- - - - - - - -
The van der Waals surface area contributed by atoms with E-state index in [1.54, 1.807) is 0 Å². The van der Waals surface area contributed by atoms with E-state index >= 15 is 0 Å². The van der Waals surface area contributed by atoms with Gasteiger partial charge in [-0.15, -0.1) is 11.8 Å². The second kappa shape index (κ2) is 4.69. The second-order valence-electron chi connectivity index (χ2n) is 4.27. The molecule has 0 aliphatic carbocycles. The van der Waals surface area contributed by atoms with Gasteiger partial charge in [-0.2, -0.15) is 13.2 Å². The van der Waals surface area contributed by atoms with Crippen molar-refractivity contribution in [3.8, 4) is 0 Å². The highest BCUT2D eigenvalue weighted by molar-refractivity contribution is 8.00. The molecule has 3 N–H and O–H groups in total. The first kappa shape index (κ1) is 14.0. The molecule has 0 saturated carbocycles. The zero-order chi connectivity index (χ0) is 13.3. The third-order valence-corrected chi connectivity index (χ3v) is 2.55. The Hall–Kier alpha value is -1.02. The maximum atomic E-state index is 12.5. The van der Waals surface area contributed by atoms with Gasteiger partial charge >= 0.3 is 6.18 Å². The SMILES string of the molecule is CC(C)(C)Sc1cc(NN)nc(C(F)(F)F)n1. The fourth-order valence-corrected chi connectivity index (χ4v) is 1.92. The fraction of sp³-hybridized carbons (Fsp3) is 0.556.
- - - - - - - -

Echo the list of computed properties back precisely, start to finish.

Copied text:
The van der Waals surface area contributed by atoms with E-state index in [1.54, 1.807) is 0 Å². The van der Waals surface area contributed by atoms with E-state index >= 15 is 0 Å². The van der Waals surface area contributed by atoms with Gasteiger partial charge in [-0.15, -0.1) is 11.8 Å². The second kappa shape index (κ2) is 4.69. The second-order valence-electron chi connectivity index (χ2n) is 4.27. The molecule has 0 aliphatic carbocycles. The van der Waals surface area contributed by atoms with Gasteiger partial charge in [-0.2, -0.15) is 13.2 Å². The van der Waals surface area contributed by atoms with Crippen molar-refractivity contribution in [3.8, 4) is 0 Å². The highest BCUT2D eigenvalue weighted by molar-refractivity contribution is 8.00. The molecule has 3 N–H and O–H groups in total. The first kappa shape index (κ1) is 14.0. The molecule has 0 saturated carbocycles. The zero-order chi connectivity index (χ0) is 13.3. The third-order valence-corrected chi connectivity index (χ3v) is 2.55. The Hall–Kier alpha value is -1.02. The maximum atomic E-state index is 12.5. The van der Waals surface area contributed by atoms with Gasteiger partial charge >= 0.3 is 6.18 Å². The SMILES string of the molecule is CC(C)(C)Sc1cc(NN)nc(C(F)(F)F)n1. The fourth-order valence-corrected chi connectivity index (χ4v) is 1.92. The fraction of sp³-hybridized carbons (Fsp3) is 0.556.